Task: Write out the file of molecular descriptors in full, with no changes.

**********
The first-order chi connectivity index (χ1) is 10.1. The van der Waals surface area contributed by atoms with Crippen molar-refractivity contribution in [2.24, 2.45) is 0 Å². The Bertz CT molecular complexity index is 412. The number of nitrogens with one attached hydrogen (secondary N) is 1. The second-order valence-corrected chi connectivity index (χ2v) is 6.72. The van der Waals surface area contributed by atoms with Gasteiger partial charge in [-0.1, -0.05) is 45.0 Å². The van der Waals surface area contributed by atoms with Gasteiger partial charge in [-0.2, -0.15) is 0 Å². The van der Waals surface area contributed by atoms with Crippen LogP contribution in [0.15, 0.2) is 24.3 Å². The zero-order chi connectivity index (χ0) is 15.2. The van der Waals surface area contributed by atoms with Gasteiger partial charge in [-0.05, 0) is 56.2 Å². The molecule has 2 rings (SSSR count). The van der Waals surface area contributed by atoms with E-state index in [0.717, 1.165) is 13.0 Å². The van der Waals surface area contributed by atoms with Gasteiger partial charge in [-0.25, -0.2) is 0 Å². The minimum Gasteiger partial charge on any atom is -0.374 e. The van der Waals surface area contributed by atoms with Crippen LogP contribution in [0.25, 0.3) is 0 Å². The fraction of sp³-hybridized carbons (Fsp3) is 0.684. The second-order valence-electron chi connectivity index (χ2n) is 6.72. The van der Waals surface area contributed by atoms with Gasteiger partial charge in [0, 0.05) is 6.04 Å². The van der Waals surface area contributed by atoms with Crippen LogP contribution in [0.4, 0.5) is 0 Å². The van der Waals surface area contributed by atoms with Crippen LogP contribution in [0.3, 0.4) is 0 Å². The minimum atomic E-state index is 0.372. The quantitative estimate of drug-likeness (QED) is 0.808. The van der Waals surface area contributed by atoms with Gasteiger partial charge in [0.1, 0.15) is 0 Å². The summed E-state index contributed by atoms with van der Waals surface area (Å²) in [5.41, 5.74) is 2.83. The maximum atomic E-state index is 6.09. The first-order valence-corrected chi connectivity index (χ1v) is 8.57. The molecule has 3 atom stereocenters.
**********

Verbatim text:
The first-order chi connectivity index (χ1) is 10.1. The van der Waals surface area contributed by atoms with Crippen molar-refractivity contribution in [2.24, 2.45) is 0 Å². The Bertz CT molecular complexity index is 412. The number of nitrogens with one attached hydrogen (secondary N) is 1. The second-order valence-corrected chi connectivity index (χ2v) is 6.72. The van der Waals surface area contributed by atoms with Gasteiger partial charge in [-0.1, -0.05) is 45.0 Å². The van der Waals surface area contributed by atoms with Gasteiger partial charge in [-0.2, -0.15) is 0 Å². The van der Waals surface area contributed by atoms with Crippen LogP contribution in [0.15, 0.2) is 24.3 Å². The zero-order chi connectivity index (χ0) is 15.2. The van der Waals surface area contributed by atoms with Gasteiger partial charge in [-0.05, 0) is 56.2 Å². The molecule has 2 rings (SSSR count). The van der Waals surface area contributed by atoms with E-state index in [0.717, 1.165) is 13.0 Å². The van der Waals surface area contributed by atoms with Gasteiger partial charge in [-0.25, -0.2) is 0 Å². The minimum Gasteiger partial charge on any atom is -0.374 e. The van der Waals surface area contributed by atoms with Crippen LogP contribution in [0.25, 0.3) is 0 Å². The fraction of sp³-hybridized carbons (Fsp3) is 0.684. The second-order valence-electron chi connectivity index (χ2n) is 6.72. The van der Waals surface area contributed by atoms with Gasteiger partial charge in [0, 0.05) is 6.04 Å². The van der Waals surface area contributed by atoms with Crippen LogP contribution in [0.4, 0.5) is 0 Å². The van der Waals surface area contributed by atoms with Crippen LogP contribution in [0.3, 0.4) is 0 Å². The minimum atomic E-state index is 0.372. The quantitative estimate of drug-likeness (QED) is 0.808. The van der Waals surface area contributed by atoms with Gasteiger partial charge in [0.1, 0.15) is 0 Å². The summed E-state index contributed by atoms with van der Waals surface area (Å²) in [5.41, 5.74) is 2.83. The maximum atomic E-state index is 6.09. The first-order valence-corrected chi connectivity index (χ1v) is 8.57. The molecule has 3 atom stereocenters.